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John Marshall remains one of the towering figures in the landscape of American law. From the Revolution to the age of Jackson, he played a critical role in defining the "province of the judiciary" and the constitutional limits of legislative action. In this masterly study, Charles Hobson clarifies the coherence and thrust of Marshall's jurisprudence while keeping in sight the man as well as the jurist.
Hobson argues that contrary to his critics, Marshall was no ideologue intent upon appropriating the lawmaking powers of Congress. Rather, he was deeply committed to a principled jurisprudence that was based on a steadfast devotion to a "science of law" richly steeped in the common law tradition. As Hobson shows, such jurisprudence governed every aspect of Marshall's legal philosophy and court opinions, including his understanding of judicial review.
The chief justice, Hobson contends, did not invent judicial review (as many have claimed) but consolidated its practice by adapting common law methods to the needs of a new nation. In practice, his use of judicial review was restrained, employed almost exclusively against acts of the state legislatures. Ultimately, he wielded judicial review to prevent the states from undermining the power of a national government still struggling to establish sovereignty at home and respect abroad.
No chief justice and only one associate justice (William Douglas) served longer on the Supreme Court. But, as Hobson clearly shows, Marshall's deserved place in the pantheon of great American jurists rests far more upon principles than longevity. This book better than any other tells us why that's true and worthy of our attention.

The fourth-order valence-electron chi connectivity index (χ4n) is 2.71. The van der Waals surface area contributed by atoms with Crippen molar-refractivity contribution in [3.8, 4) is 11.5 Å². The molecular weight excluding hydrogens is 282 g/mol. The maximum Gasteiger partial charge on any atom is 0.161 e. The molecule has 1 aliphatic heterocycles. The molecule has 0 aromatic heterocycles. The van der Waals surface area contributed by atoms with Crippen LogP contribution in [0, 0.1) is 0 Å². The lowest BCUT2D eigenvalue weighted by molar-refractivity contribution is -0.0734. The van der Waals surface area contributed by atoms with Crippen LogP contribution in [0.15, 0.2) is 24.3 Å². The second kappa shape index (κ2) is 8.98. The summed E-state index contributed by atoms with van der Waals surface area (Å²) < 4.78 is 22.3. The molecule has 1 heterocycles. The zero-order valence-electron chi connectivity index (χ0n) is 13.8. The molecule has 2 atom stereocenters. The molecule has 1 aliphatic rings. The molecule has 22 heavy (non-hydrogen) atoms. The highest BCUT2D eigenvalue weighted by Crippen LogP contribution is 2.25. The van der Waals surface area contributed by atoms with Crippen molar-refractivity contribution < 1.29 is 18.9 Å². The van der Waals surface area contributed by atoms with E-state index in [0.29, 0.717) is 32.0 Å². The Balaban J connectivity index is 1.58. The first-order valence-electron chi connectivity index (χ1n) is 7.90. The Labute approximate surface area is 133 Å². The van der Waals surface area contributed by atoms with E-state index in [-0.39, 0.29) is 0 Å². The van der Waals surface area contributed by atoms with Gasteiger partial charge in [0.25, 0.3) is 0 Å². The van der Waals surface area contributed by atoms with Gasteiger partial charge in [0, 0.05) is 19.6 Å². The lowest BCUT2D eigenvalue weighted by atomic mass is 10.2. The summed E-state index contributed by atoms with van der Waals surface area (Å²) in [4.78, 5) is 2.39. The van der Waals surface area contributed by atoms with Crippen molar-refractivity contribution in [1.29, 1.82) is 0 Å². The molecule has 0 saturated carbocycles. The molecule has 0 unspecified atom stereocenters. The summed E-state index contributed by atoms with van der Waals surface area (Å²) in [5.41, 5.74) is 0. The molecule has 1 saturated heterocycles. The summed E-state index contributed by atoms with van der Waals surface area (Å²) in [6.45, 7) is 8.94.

Within a framework of seven chapters, the author summarizes Marshall's life prior to 1801, analyzes the influential opinions that became the corpus of constitutional law for the experiment in republican government, illuminates Marshall's views on the limits of judicial power, and counters the charge that Marshall was indifferent to, even disdainful of, precedent. The book's central theme is that John Marshall was first and foremost a jurist and expounder of the Constitution, remaining true to Madisonian principles, and cannot be charged with using his personal views to distort his legal judgment. He sought only to create an image of the Supreme Court as a disinterested umpire acting in the public interest and as a mitigating force against the pernicious effects of factional politics.